FETÖ's point men, infiltrators in the army face new crackdown

Published 21.12.2016 00:32
Updated 21.12.2016 10:41
Fetullah Gülen is accused of leading the terror cult that was behind the coup attempt on July 15.
Fetullah Gülen is accused of leading the terror cult that was behind the coup attempt on July 15.

Twenty suspects were detained yesterday in operations against FETÖ, blamed for the July 15 coup attempt. The suspects are accused of overseeing the terrorist group's infiltrators in the army while authorities announced more detentions for soldiers linked to the group

Authorities Tuesday launched a nationwide operation to capture point men in the Gülenist Terror Group (FETÖ) in the army and 20 suspects out of 120 with outstanding detention warrants were captured. The terrorist group is accused of masterminding the foiled coup attempt of July 15 and executing it with a small junta of officers with links to the cult run by U.S.-based Fetullah Gülen, a retired preacher. Authorities also announced yesterday that the number of military officers using an encrypted app exclusively employed by FETÖ rose to 236 in an investigation carried out by the Istanbul chief prosecutor's office.

Tuesday's operations targeted "brothers" in the Turkish Air Forces, which are members of the cult assigned to the infiltrators in the army. Police raided several locations in 30 cities as part of a probe by the chief prosecutor's office in the central city of Konya where a major Turkish air base is located. Among those with detention warrants was the brother of Mehmet Baransu, a prominent journalist charged with FETÖ membership. Baransu has made a name for himself after he published a series of documents implicating the top military brass in a coup attempt years ago. The documents allegedly helped FETÖ-linked prosecutors and judges to imprison critics of Gülenists in the army and paved the way for further infiltration into the Armed Forces by Gülenists. Another Gülenist figure, identified only by his initials as A.C., is wanted as part of the inquiry into FETÖ's "brothers" and he allegedly has close ties to Kemal Batmaz and Adil Öksüz, two senior figures of the terrorist group accused of devising the coup plot. Adil Öksüz, who was released in a controversial court verdict after he was detained at a military base after the coup was quelled, remains at large, while Kemal Batmaz is held in a prison in Ankara.

Öksüz, originally a theology lecturer, is in the "red" category on the most wanted terrorists list of the Interior Ministry, which includes terror suspects with the highest rewards for their capture. He is considered an "army imam," one of the point men in a higher rank than "brother", carrying out Gülen's orders to seize power in Turkey and coordinate infiltration efforts in key posts. He is accused of planning the coup attempt in secret meetings with military officers in the capital Ankara days before putschists moved to seize power and killed 248 people confronting them. He later had the approval of Fetullah Gülen for the plans a few days before the putsch. Kemal Batmaz, a former executive of a paper company linked to FETÖ, is considered to be a higher figure than Öksüz within the cult and although he denied having connection to Öksüz, the two were repeatedly photographed walking together at an Istanbul airport before and after their trips to the United States and media outlets reported dozens of phone calls between the duo.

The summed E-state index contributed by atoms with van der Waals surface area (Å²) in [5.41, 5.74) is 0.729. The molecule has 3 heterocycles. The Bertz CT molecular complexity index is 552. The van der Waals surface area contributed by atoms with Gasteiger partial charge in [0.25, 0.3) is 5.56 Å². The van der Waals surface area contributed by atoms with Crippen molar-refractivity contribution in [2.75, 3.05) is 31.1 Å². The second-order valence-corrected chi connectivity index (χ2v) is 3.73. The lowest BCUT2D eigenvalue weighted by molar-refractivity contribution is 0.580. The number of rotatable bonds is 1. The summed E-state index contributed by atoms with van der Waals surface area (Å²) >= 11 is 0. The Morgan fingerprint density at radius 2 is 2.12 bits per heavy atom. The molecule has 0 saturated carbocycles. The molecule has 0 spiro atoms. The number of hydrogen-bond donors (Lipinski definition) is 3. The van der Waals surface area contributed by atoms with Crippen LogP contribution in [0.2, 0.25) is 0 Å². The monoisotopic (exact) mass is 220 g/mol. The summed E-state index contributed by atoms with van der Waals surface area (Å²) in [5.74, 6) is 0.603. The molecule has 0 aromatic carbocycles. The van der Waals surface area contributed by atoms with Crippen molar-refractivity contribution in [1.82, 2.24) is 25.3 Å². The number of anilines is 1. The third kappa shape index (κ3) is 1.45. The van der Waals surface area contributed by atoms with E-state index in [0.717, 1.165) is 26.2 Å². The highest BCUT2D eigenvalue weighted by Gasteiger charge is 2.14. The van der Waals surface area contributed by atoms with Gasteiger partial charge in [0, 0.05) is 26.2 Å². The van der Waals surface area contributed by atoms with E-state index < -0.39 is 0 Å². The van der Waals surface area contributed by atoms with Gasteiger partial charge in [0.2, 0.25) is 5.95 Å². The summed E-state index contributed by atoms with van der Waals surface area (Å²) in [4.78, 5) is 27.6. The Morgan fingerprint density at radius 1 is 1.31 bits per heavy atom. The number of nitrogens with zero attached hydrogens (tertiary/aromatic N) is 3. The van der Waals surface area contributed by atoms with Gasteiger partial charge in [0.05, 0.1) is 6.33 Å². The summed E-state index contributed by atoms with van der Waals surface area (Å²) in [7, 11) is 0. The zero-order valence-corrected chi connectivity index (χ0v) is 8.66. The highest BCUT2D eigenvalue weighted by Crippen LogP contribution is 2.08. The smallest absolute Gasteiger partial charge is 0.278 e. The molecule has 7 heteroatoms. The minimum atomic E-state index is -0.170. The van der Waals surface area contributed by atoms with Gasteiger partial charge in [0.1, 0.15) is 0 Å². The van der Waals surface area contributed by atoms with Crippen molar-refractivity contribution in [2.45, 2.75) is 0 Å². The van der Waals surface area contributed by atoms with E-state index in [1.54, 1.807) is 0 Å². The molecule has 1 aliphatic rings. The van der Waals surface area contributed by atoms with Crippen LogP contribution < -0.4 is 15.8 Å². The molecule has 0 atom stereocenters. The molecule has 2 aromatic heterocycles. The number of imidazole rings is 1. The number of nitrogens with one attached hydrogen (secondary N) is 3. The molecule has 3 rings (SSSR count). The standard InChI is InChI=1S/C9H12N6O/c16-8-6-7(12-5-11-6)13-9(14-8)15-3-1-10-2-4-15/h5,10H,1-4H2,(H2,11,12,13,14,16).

FETÖ members face charges of membership of a terrorist organization and attempt to overthrow the government that carries possible lifetime imprisonment terms. Detention warrants were issued based upon confessions of Gülenist suspects invoking a remorse law that reduces their sentences.

Prosecutors say Gülenists were assigned to one officer or more than one after the officers were recruited by the cult. Point men assigned to the officers were changed frequently to avoid suspicion and recruits were chosen by the degree of their loyalty to the terrorist group. Past investigations have revealed that FETÖ picked the infiltrators at early ages and most were cadets when they were first recruited. They were instructed to attach importance to secrecy in order to not to draw attention to their links to the group. After 2009, FETÖ stepped up the secrecy of its "brothers" who command officers of all ranks, from lieutenant to generals.

Also yesterday, state-run Anadolu Agency reported that 236 officers out of the 530 who had outstanding detention warrants were captured. The military officers were inquired about their links to the terror cult for their use of Bylock, an encrypted message app almost exclusively used by FETÖ members in Turkey. The Istanbul Chief Prosecutor's office had issued detention warrants for the military officers among the Bylock users. Some suspects were already dismissed from the army for their possible ties to the terror cult.

More than 40,000 suspects have been arrested for links to FETÖ since the coup attempt.

After the defeated coup, public prosecutors have taken legal action on 101,799 people, and 40,832 of them have been jailed as part of the anti-terror investigations into FETÖ, which has been in the spotlight since its two attempts to overthrow the government in 2013.

The terror cult is known for its widespread infiltration into law enforcement, judiciary, military and bureaucracy. Its leader Gülen faces multiple arrest warrants in several cases, from the coup attempt to illegal wiretapping of hundreds of people, as well as sham trials by judges and prosecutors loyal to him.

Share on Facebook Share on Twitter